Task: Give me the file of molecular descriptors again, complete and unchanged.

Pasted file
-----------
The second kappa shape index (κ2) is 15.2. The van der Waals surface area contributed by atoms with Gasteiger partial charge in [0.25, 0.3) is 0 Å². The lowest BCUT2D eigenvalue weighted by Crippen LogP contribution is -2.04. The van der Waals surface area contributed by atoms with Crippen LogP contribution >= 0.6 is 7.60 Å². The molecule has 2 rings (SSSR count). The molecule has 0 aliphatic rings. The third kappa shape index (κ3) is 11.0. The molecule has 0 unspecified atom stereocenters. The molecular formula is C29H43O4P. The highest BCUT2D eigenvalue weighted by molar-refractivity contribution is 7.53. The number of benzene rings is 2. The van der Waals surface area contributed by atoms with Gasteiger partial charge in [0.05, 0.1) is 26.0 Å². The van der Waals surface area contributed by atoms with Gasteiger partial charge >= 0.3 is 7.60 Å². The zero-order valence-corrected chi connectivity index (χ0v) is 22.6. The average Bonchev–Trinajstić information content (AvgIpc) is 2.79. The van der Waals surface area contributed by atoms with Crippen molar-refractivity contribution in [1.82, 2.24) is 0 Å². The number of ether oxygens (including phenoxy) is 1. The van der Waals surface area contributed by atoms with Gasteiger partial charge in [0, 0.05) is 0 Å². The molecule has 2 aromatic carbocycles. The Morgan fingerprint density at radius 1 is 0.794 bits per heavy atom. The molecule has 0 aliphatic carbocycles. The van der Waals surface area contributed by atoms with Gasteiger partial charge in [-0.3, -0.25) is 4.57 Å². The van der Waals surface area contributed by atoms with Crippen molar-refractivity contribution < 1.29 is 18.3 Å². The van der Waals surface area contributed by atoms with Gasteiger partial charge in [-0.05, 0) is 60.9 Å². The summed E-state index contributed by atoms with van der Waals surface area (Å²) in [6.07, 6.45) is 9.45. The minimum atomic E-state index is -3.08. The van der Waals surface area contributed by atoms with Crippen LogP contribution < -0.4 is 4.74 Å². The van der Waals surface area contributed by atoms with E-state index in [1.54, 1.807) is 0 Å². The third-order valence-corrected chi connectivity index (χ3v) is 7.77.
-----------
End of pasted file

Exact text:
The second kappa shape index (κ2) is 15.2. The van der Waals surface area contributed by atoms with Gasteiger partial charge in [0.25, 0.3) is 0 Å². The lowest BCUT2D eigenvalue weighted by Crippen LogP contribution is -2.04. The van der Waals surface area contributed by atoms with Crippen LogP contribution >= 0.6 is 7.60 Å². The molecule has 2 rings (SSSR count). The molecule has 0 aliphatic rings. The third kappa shape index (κ3) is 11.0. The molecule has 0 unspecified atom stereocenters. The molecular formula is C29H43O4P. The highest BCUT2D eigenvalue weighted by molar-refractivity contribution is 7.53. The number of benzene rings is 2. The van der Waals surface area contributed by atoms with Gasteiger partial charge in [0.05, 0.1) is 26.0 Å². The van der Waals surface area contributed by atoms with Gasteiger partial charge >= 0.3 is 7.60 Å². The zero-order valence-corrected chi connectivity index (χ0v) is 22.6. The average Bonchev–Trinajstić information content (AvgIpc) is 2.79. The van der Waals surface area contributed by atoms with Crippen molar-refractivity contribution in [1.82, 2.24) is 0 Å². The number of ether oxygens (including phenoxy) is 1. The van der Waals surface area contributed by atoms with Gasteiger partial charge in [0, 0.05) is 0 Å². The molecule has 2 aromatic carbocycles. The Morgan fingerprint density at radius 1 is 0.794 bits per heavy atom. The molecule has 0 aliphatic carbocycles. The van der Waals surface area contributed by atoms with Gasteiger partial charge in [-0.3, -0.25) is 4.57 Å². The van der Waals surface area contributed by atoms with Crippen molar-refractivity contribution < 1.29 is 18.3 Å². The van der Waals surface area contributed by atoms with Gasteiger partial charge in [-0.05, 0) is 60.9 Å². The summed E-state index contributed by atoms with van der Waals surface area (Å²) in [6.07, 6.45) is 9.45. The minimum atomic E-state index is -3.08. The van der Waals surface area contributed by atoms with Crippen LogP contribution < -0.4 is 4.74 Å². The van der Waals surface area contributed by atoms with E-state index in [1.54, 1.807) is 0 Å². The third-order valence-corrected chi connectivity index (χ3v) is 7.77.